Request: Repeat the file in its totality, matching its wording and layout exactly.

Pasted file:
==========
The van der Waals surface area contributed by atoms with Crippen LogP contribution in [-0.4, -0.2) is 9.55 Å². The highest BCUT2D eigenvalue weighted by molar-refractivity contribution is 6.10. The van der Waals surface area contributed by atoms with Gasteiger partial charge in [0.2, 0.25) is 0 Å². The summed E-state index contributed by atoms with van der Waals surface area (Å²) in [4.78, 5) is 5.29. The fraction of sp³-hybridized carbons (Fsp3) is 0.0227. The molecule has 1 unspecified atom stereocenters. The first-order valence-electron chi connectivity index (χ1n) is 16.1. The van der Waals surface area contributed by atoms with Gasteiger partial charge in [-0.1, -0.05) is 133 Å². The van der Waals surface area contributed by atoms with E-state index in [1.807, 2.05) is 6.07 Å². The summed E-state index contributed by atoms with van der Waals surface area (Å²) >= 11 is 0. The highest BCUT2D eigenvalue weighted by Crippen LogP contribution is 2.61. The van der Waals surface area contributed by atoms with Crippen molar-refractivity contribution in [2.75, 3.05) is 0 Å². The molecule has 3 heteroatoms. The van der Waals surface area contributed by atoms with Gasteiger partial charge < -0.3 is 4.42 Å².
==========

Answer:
The van der Waals surface area contributed by atoms with Crippen LogP contribution in [-0.4, -0.2) is 9.55 Å². The highest BCUT2D eigenvalue weighted by molar-refractivity contribution is 6.10. The van der Waals surface area contributed by atoms with Gasteiger partial charge in [0.2, 0.25) is 0 Å². The summed E-state index contributed by atoms with van der Waals surface area (Å²) in [4.78, 5) is 5.29. The fraction of sp³-hybridized carbons (Fsp3) is 0.0227. The molecule has 1 unspecified atom stereocenters. The first-order valence-electron chi connectivity index (χ1n) is 16.1. The van der Waals surface area contributed by atoms with Gasteiger partial charge in [-0.1, -0.05) is 133 Å². The van der Waals surface area contributed by atoms with E-state index in [1.807, 2.05) is 6.07 Å². The summed E-state index contributed by atoms with van der Waals surface area (Å²) >= 11 is 0. The highest BCUT2D eigenvalue weighted by Crippen LogP contribution is 2.61. The van der Waals surface area contributed by atoms with Crippen molar-refractivity contribution in [2.75, 3.05) is 0 Å². The molecule has 3 heteroatoms. The van der Waals surface area contributed by atoms with Gasteiger partial charge < -0.3 is 4.42 Å².